Monday of the Second Week


Is 35:1-10
Ps 85:9ab and 10, 11-12, 13-14
Lk 5:17-26


As I discern on today’s readings I keep coming back to my call to serve and that the opportunity to serve is a gift.  Advent is often described as a “season of anticipation” and a “season of generosity” in which I am more aware of our humanity with the coming of Christ.  However, for me, the anticipation and call to serve generously are also blessings unto themselves.
I made sense of the daily readings in descending order.  Through the Gospel we learn from Luke that Jesus is absolving sin, showing unconditional love, and substantial compassion when He sees the faith in the men who brought the paralyzed man to Jesus.  I think Christ is teaching the Pharisees that as God’s people they should find the good within humanity, encourage benevolence, embrace shortcomings in others, and He calls those with much to do more and to do so with merriment.  Jesus’ acts of forgiveness for the paralyzed man were awe-inspiring and changemaking.
I also hear the need for action on our part and the challenges of inaction in the first reading and the Psalm both from Isaiah.  He states in the Psalm that “Our God will come to save us.”  As a Christian Catholic I learned that from my parents and later in Catechism as a young boy – that the incarnation of God as man through God’s only begotten son saved me.  However, looking deeper into the Psalms we hear directions on how to live a more Christ-like life where we cannot have peace without justice and that salvation embraces us with love based on our faith and living our faith in our daily lives.  In actuality, God comes to save us and provide us opportunity to save ourselves by truly loving our brothers and sisters as Christ teaches.  Similarly, I hear Isaiah stating in Israel’s Deliverance that the “unclean may not pass.”  I personalize the daily reading in a manner in which the season of Advent provides great hope to find the good within ourselves and our neighbor, that we can rejoice in the reward for our image as made in likeness of God, and to appreciate the opportunity to reflect and take action during this time of anticipation.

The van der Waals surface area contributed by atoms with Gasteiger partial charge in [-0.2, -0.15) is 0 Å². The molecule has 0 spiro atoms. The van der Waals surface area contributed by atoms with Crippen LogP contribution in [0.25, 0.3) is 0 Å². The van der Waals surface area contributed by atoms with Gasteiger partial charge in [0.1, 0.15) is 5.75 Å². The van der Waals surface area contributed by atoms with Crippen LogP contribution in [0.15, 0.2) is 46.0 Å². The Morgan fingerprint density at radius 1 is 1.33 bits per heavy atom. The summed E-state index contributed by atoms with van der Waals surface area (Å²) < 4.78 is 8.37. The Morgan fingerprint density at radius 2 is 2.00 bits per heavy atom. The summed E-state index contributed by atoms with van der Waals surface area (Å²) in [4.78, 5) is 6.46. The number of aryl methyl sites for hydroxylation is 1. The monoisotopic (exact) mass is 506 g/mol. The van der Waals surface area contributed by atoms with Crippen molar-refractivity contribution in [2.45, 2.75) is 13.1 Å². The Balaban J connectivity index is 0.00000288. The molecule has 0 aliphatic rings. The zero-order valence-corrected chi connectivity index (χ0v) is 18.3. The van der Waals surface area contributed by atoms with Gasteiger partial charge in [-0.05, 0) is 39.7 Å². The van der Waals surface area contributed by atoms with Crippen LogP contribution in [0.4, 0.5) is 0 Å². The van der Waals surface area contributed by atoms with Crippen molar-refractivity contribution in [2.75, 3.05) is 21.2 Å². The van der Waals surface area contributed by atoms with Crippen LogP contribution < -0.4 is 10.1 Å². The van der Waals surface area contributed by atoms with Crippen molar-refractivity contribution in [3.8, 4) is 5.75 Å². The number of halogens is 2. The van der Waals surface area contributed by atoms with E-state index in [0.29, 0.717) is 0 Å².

I find the daily readings to be inspiring to me in a time of great opposition and despair in our nation as we contemplate the care for the dignity of all people and things within all God’s creation.  Isaiah and Luke seem to be calling us to action during the Advent season to be like-Christ and embrace the gifts those of us are fortunate to possess for the greater good. 
-Luke L. LaCroix, Associate Director, Residential Life